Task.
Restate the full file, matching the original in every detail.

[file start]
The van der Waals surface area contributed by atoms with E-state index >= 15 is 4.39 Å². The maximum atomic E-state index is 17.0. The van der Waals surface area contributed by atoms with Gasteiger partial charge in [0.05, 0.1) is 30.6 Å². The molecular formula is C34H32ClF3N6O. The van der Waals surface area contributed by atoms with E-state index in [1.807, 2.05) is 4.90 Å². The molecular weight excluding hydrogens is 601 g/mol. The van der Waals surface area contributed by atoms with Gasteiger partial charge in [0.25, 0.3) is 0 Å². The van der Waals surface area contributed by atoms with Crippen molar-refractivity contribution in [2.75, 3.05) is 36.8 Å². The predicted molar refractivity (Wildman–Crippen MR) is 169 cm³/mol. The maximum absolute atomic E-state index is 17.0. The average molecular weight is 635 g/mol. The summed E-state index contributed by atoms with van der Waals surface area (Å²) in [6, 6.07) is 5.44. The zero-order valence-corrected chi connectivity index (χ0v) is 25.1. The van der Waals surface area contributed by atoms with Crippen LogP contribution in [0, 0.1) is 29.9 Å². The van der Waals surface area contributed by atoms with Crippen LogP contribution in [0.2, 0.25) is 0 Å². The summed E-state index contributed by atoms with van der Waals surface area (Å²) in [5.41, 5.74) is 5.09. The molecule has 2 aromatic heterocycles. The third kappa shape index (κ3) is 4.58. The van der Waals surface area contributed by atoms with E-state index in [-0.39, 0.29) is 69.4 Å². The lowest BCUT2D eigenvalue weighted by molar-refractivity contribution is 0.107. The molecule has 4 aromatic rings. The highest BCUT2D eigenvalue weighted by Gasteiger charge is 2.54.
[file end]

The van der Waals surface area contributed by atoms with E-state index >= 15 is 4.39 Å². The maximum atomic E-state index is 17.0. The van der Waals surface area contributed by atoms with Gasteiger partial charge in [0.05, 0.1) is 30.6 Å². The molecular formula is C34H32ClF3N6O. The van der Waals surface area contributed by atoms with E-state index in [1.807, 2.05) is 4.90 Å². The molecular weight excluding hydrogens is 601 g/mol. The van der Waals surface area contributed by atoms with Gasteiger partial charge in [0.25, 0.3) is 0 Å². The van der Waals surface area contributed by atoms with Crippen molar-refractivity contribution in [2.75, 3.05) is 36.8 Å². The predicted molar refractivity (Wildman–Crippen MR) is 169 cm³/mol. The maximum absolute atomic E-state index is 17.0. The average molecular weight is 635 g/mol. The summed E-state index contributed by atoms with van der Waals surface area (Å²) in [6, 6.07) is 5.44. The zero-order valence-corrected chi connectivity index (χ0v) is 25.1. The van der Waals surface area contributed by atoms with Crippen LogP contribution in [0, 0.1) is 29.9 Å². The van der Waals surface area contributed by atoms with Crippen LogP contribution in [0.2, 0.25) is 0 Å². The summed E-state index contributed by atoms with van der Waals surface area (Å²) in [5.41, 5.74) is 5.09. The molecule has 2 aromatic heterocycles. The third kappa shape index (κ3) is 4.58. The van der Waals surface area contributed by atoms with E-state index in [-0.39, 0.29) is 69.4 Å². The lowest BCUT2D eigenvalue weighted by molar-refractivity contribution is 0.107. The molecule has 4 aromatic rings. The highest BCUT2D eigenvalue weighted by Gasteiger charge is 2.54.